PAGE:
The Timeless Appeal of Toffee: A Sweet Holiday Treat with a Rich History

Buttery, sweet, and with an undeniably spectacular crunch, toffee is a tantalizing indulgence that’s been enjoyed since the early 1800s. That’s the period when food scholars note the word “toffee” appeared in the Oxford English Dictionary, specifically in 1825. Scholars appear divided on whether the British or Welsh are responsible for this mouth-watering classic. If it originated in Wales, the treat became popular across Britain and Europe as supplies of butter and eventually imported sugar were plentiful.

Delicious homemade toffee. Photo by Anastasia Murphy
Delicious homemade toffee. Photo by Anastasia Murphy

Dark History and Origins

A darker history details the use of slave labor in Britain’s Caribbean colonies as having allowed sugarcane to be cultivated and harvested at an impressive and inexpensive rate. The word “toffee” may be derived from the word “tafia,” a type of rum from West India. At the time, rum was being used to flavor toffee sweets. Others connect the term to Creole culture, in which a syrup made from molasses and sugar is called “toffee.”

Toffee Variations and Making Process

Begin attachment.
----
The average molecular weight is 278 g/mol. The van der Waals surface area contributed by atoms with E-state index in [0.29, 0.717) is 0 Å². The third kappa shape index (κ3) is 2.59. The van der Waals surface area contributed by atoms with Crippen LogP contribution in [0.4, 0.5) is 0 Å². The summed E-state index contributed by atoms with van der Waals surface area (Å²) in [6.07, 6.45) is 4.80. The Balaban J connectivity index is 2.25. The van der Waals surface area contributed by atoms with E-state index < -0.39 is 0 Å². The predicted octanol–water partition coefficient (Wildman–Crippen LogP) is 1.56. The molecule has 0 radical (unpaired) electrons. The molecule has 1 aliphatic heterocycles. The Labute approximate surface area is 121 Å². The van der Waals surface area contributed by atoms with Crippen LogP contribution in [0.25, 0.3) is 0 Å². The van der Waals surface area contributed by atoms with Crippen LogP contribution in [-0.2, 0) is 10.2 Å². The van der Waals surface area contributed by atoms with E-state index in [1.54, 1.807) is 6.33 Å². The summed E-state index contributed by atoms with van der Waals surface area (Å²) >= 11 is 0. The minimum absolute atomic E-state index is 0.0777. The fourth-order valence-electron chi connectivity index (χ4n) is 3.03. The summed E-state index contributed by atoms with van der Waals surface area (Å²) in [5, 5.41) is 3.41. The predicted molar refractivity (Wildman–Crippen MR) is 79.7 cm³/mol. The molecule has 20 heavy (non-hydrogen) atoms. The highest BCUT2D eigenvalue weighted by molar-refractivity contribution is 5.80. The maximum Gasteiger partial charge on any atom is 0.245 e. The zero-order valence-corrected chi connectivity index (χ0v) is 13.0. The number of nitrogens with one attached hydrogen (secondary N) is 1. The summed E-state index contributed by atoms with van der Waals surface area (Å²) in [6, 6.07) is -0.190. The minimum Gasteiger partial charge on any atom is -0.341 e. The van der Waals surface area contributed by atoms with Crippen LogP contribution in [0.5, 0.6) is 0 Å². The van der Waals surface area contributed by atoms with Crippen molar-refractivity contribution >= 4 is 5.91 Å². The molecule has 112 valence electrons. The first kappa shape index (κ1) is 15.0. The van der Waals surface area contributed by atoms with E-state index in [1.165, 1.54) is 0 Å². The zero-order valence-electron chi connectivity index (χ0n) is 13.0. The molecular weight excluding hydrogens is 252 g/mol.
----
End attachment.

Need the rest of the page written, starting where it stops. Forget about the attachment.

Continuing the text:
English toffee is among the most popular variations in the United States. But Americans eat a lot more butter crunch, which descended from toffee and brittle — one of the oldest candies in written history.

American toffee is made with a variety of nuts — typically almonds — whereas English and British toffees are made sans nuts. And brown sugar is used to make English toffee while granulated white sugar is used in butter crunch, giving the end result a lighter complexion.

Making toffee requires two simple ingredients: butter and sugar. They are cooked together in a pot at between 310 and 315 degrees F until they caramelize or reach what’s called the “hard crack stage.” The term refers to the highest temperature used in candy recipes. Candy makers take great care to ensure toffee isn’t burned or scorched, using a candy thermometer to consistently measure the temperature.

As the two ingredients come together, sweet, buttery aromas fill the room. A rapid pour of the molten candy onto a sheet allows the mix to set. Although made with butter, toffee should never feel or taste greasy. It should be comparable to a hardened version of caramel, though it is distinctly different because caramel is made with milk or cream and cooked at a lower temperature. Thick toffee should never be hard to bite into. While crunchy is standard, some toffees are soft and others are chewy.

American Classics

Toffee appears in many American classics like the Heath bar. This chocolate bar with a solid toffee core is available in most stores. Almond Roca, a popular butter crunch brand in the U.S., was introduced in Tacoma, Wash., in 1923. Today, you can find variations of this timeless treat influenced by cultures from around the world. This simple yet satisfying confection continues to evolve.